LAS VEGAS--I was sitting in my window seat ready to fly out to CES 2013 when something large and soft landed in my lap.
It was a bingo wing.
A floppy human tricep had somehow bounced onto me without so much as an "Excuse me."
It belonged to a man who was possessed of a bumpered iPhone, a protected iPad and the uncovered manners of a drunken Gollum.
Yes, this was my seat mate, and he'd stumbled a little as he tried to sit. He was holding two gadgets, you see.
Seat mates are like lovers. You can't choose them. They just happen to you.
Yet this one had a commitment to his gadgets that was as physically fierce as it was emotionally.
He stabbed his iPhone with his index finger as there were messages to be sent. When that had to be switched off, he plugged his earphones past his lobes and began to stab equally furiously at the three buttons of the Virgin in-flight entertainment system.
It seemed to be working fine, but he behaved with the sort of aggression that was far too real for WWE. Had these buttons been eyes, they would have been gouged straight out.
A few minutes after takeoff, the announcement came that electronic devices could now be switched on. He leaped for his iPad, opened it up and stabbed his way to the New York Times, all the while still watching the in-flight screen too.
Then he yawned.
This wasn't a gentle yawn. This was the yawn of a rhinoceros with narcolepsy. I've heard trains that were quieter.
Perhaps I was brought up in a different ghetto from you, but my mom always told me to cover my mouth while yawning.
However, Gadgetman (who was, indeed, on his way to CES) was holding his iPad with his right hand, and scrolling with his left. He was bathed in a moral dilemma. He resolved it quickly. He carried right on.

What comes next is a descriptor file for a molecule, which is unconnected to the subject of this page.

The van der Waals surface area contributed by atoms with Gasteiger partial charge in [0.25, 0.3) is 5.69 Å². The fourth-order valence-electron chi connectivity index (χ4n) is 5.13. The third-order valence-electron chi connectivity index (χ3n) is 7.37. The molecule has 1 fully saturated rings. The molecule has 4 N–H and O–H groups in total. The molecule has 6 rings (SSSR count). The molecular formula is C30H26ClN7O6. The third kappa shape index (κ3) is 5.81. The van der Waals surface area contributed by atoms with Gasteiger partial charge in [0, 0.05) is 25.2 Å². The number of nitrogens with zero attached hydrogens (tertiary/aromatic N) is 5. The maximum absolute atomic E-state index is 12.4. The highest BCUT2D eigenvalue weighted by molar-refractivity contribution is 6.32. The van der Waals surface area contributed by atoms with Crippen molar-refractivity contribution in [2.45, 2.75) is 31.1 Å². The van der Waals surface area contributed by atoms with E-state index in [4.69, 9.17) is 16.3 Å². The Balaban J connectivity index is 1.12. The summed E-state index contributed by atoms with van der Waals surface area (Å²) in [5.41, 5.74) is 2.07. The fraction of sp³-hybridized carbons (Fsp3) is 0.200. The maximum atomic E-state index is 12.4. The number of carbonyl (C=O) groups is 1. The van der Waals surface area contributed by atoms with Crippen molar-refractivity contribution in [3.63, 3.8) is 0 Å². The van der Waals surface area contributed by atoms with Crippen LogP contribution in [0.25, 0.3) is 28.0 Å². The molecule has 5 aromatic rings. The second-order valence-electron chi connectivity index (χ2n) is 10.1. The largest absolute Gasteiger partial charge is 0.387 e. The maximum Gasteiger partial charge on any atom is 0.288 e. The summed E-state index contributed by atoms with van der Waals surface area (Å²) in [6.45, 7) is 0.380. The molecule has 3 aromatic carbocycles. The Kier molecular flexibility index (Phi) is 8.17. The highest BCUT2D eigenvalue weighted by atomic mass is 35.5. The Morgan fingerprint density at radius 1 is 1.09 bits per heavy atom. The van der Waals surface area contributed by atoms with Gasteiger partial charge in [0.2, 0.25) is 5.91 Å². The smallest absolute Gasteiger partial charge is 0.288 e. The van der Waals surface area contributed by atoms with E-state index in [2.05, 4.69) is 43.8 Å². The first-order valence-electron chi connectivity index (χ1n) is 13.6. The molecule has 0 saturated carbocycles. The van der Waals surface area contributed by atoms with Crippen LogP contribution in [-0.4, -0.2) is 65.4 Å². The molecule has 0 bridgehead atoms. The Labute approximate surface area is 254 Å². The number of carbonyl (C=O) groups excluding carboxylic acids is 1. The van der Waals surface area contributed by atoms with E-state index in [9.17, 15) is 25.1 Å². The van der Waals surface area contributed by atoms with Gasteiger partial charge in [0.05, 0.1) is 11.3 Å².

Then he began to cough.
When you yawn, a certain amount of your oral fluid emerges. When you cough, there is more.
Yet his coughing etiquette was the same as his yawning etiquette. Or his seating etiquette, for that matter.
The hands are made for gadgets. If they're full of gadgets, they cannot be expected to observe ancient niceties.
You might imagine that I, or the woman seated the other side, might have said something after a while.
All I can say is that I was numbed with disbelief. Perhaps because of a European upbringing, I thought I'd first offer him a scowl. People usually know when they're being stared at.
Gadgetman initially did not. However, after a couple of stares he got some of the message, because he then opened up his tray table and stood the iPad on it. Yet his hands -- all of him -- couldn't break their habit. He kept his right hand on the iPad and scrolled with his left.
Then the drinks came and he tore his right hand away to hold his water bottle. But only briefly.
Occasionally, he would look up at the rerun of a San Francisco Giants documentary he was watching on the screen, and then he'd look straight back down.
In the 75 minutes of the flight, he must have coughed 16 times and yawned 60.
Not once did the hand cover the mouth.
Until, that is, a few minutes before landing. He had to be told three times by two different cabin crew members to turn off his iPad.
He leaned forward to put the iPad away in the seat pocket in front. As he came back up, he coughed very loud.
With no gadget to clutch, he demurely put his hand over his mouth as he did.
He clearly knew the form. He just had his own form of prioritizing. Gadgets first, people next.
This is, perhaps, the way that a significant proportion of attendees at CES 2013 (and other humans) might think. They love gadgets, so they create gadgets for people who love gadgets.
They don't think how this might alter behavior. Why should they? They're in love. Their own kind of love.
Of course, this Gadgetman was an extreme. I hope. But he was hooked more fiercely than most addicts I've ever seen.
The wheels hadn't touched the ground before he removed his iPhone again and renewed his finger-based assault.
He offered another rasping cough.
Suddenly, my right forearm, neatly tucked on the inside of my lap, was wet.
He didn't look up.